Daniel Kahneman’s ideas about two different kinds of thinking helped me better understand two major areas in which I have long-term interests. I wrote about the first, the acquisition of skill, the other day. Today we get to mull over the thorny issue of unconscious prejudice.
Conversations about inequality and its impact in daily life are often fraught with anxiety and defensiveness because nobody really likes to think of themselves as unfair. Even more the case, nobody likes being accused of it - whether that is benefitting from an unfair advantage bestowed by others (aka privilege) or behaving differently to others along established lines of social hierarchy.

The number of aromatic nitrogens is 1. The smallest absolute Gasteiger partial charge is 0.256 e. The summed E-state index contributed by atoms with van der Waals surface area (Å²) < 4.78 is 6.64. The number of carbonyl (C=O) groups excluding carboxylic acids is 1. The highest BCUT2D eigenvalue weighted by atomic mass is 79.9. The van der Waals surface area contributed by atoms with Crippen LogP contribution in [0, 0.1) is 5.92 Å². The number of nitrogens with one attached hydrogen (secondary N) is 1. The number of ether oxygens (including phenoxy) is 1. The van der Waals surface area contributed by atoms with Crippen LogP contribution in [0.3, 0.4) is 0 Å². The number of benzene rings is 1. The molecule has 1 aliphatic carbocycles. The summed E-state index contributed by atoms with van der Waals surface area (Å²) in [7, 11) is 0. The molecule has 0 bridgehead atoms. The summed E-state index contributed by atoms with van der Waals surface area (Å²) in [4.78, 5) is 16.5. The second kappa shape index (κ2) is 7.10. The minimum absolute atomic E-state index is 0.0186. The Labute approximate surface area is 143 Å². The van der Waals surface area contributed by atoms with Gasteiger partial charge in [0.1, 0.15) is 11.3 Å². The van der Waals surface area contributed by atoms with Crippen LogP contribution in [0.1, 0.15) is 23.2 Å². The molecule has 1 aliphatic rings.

But research shows that many of the endemic structural inequalities we find in material terms are evident in social attitudes even of people who disapprove of them. Identical job applications are read more favourably when associated with a male name than with a female one. Measurements of pupil dilation show a more positive response to pictures of white faces than of black. Unconscious prejudice is clearly rife, but by its very nature is hard to identify and therefore hard to address.